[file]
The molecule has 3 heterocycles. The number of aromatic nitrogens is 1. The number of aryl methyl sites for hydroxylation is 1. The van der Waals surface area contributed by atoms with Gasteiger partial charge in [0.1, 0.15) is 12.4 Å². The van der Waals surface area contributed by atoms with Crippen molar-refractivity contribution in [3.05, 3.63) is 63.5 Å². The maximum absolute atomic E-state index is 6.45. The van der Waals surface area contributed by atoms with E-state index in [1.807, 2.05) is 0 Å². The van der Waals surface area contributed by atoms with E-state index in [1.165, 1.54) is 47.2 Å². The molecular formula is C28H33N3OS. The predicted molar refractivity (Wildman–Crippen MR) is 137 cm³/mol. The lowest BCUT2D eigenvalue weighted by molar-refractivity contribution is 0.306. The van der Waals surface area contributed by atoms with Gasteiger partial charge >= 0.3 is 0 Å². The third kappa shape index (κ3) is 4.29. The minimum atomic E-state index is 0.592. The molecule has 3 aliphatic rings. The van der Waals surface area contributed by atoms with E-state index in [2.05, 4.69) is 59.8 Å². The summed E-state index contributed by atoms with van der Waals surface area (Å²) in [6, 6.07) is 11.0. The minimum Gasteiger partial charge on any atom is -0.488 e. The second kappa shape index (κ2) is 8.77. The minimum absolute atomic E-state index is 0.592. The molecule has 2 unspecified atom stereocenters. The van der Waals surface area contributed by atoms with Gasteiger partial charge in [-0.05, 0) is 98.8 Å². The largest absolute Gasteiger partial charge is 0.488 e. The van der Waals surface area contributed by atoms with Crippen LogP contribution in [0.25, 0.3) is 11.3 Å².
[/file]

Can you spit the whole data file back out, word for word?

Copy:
The molecule has 3 heterocycles. The number of aromatic nitrogens is 1. The number of aryl methyl sites for hydroxylation is 1. The van der Waals surface area contributed by atoms with Gasteiger partial charge in [0.1, 0.15) is 12.4 Å². The van der Waals surface area contributed by atoms with Crippen molar-refractivity contribution in [3.05, 3.63) is 63.5 Å². The maximum absolute atomic E-state index is 6.45. The van der Waals surface area contributed by atoms with E-state index in [1.807, 2.05) is 0 Å². The van der Waals surface area contributed by atoms with E-state index in [1.165, 1.54) is 47.2 Å². The molecular formula is C28H33N3OS. The predicted molar refractivity (Wildman–Crippen MR) is 137 cm³/mol. The lowest BCUT2D eigenvalue weighted by molar-refractivity contribution is 0.306. The van der Waals surface area contributed by atoms with Gasteiger partial charge >= 0.3 is 0 Å². The third kappa shape index (κ3) is 4.29. The minimum atomic E-state index is 0.592. The molecule has 3 aliphatic rings. The van der Waals surface area contributed by atoms with E-state index in [2.05, 4.69) is 59.8 Å². The summed E-state index contributed by atoms with van der Waals surface area (Å²) in [6, 6.07) is 11.0. The minimum Gasteiger partial charge on any atom is -0.488 e. The second kappa shape index (κ2) is 8.77. The minimum absolute atomic E-state index is 0.592. The molecule has 2 unspecified atom stereocenters. The van der Waals surface area contributed by atoms with Gasteiger partial charge in [-0.05, 0) is 98.8 Å². The largest absolute Gasteiger partial charge is 0.488 e. The van der Waals surface area contributed by atoms with Crippen LogP contribution in [0.25, 0.3) is 11.3 Å².